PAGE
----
In recent years major advances in generating, characterizing, and understanding macromolecular and supramolecular systems have been achieved. This has led to an enormous variety and complexity in polymer science. The traditional separation in terms of structure vs dynamics, crystalline vs amorphous, or experiment vs theory is increasingly overcome. As far as characterization of such materials is concerned, no experimental or theoretical/simulation approach alone can provide complete information. Instead, a combination of techniques is called for, and conclusions should be supported by results provided by complementary techniques. This Perspective discusses the kind of information that can be obtained by advanced solid state NMR and EPR spectroscopy, combined and/or compared with X-ray and neutron scattering as well as dielectric spectroscopy and computer simulation. The multi-technique approach is demonstrated by a number of examples including morphology, defects, heterogeneities in time scale and amplitude of motion, and local and collective dynamics in polymers of different architectures, biomacromolecules, and hybrid systems. © 2010 American Chemical Society.


Li C.,Max Planck Institute for Polymer Research | Wonneberger H.,Max Planck Institute for Polymer Research
Advanced Materials | Year: 2012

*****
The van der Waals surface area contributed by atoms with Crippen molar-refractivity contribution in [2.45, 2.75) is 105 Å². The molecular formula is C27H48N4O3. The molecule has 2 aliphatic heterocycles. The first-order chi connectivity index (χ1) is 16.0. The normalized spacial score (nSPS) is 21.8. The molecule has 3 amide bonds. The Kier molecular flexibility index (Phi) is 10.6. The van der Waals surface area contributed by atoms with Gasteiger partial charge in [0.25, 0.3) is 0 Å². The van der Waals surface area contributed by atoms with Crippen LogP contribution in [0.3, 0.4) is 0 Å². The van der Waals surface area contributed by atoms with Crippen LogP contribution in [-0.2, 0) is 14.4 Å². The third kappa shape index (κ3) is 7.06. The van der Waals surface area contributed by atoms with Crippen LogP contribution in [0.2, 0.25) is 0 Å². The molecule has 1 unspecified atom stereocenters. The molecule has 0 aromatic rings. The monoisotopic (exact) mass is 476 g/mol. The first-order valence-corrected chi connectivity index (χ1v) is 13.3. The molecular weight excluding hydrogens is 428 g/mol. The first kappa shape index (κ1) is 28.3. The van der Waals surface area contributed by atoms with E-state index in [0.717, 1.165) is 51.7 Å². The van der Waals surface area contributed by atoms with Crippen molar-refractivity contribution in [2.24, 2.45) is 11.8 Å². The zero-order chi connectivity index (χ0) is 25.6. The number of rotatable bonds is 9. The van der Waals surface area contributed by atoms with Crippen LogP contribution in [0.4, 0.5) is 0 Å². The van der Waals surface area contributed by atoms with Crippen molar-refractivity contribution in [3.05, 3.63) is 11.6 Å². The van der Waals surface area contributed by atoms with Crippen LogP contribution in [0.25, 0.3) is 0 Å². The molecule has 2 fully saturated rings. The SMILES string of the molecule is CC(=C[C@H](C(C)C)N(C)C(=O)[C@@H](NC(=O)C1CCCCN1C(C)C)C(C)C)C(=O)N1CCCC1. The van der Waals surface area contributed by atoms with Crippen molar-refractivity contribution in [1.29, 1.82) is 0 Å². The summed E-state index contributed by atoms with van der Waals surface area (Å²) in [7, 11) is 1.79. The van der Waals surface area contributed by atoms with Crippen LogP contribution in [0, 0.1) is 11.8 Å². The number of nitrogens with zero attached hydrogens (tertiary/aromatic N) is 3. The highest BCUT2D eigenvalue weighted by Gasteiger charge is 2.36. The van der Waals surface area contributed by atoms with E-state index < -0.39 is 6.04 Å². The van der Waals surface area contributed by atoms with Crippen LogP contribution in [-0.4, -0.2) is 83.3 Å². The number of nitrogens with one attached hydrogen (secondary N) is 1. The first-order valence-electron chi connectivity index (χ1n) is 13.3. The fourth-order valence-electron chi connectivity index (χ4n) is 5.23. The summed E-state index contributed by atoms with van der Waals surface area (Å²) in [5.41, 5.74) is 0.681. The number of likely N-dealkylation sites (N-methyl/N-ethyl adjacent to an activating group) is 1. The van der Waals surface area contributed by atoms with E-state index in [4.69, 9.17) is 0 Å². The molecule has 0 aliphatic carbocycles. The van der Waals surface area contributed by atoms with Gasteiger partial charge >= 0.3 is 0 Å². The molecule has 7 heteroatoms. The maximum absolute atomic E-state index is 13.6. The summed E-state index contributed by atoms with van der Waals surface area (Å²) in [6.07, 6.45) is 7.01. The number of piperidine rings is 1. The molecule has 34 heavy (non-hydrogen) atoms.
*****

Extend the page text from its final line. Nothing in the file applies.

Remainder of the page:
Perylene imides have been an object of research for 100 years and their derivatives are key n-type semiconductors in the field of organic electronics. While perylene diimides have been applied in many electronic and photonic devices, their use can be traced back to the first efficient organic solar cell. By functionalizing different positions of the in total 12 positions (four peri, four bay, and four ortho-positions) on the perylene core, perylene imides with significantly different optical, electronic and morphological properties may be prepared. Perylene imides and their derivatives have been used in several types of organic photovoltaics, including flat-, and bulk-heterojunction devices as well as dye-sensitized solar cells. Additionally perylene imides-based copolymers or oligomers play an important role in single junction devices. In this review, the relationship between the photovoltaic performance and the structure of perylene imides is discussed. 1 st (yesterday), 2 nd (today) and 3 rd (tomorrow) generation perylene imides, their designated material properties, and photovoltaic performance in organic solar cells are presented and discussed in this review. This class of chromophores has developed alongside photovoltaics and with the promises that the latest generation of perylene imides holds, they will continue to play a major role in the future. Copyright © 2012 WILEY-VCH Verlag GmbH & Co. KGaA, Weinheim.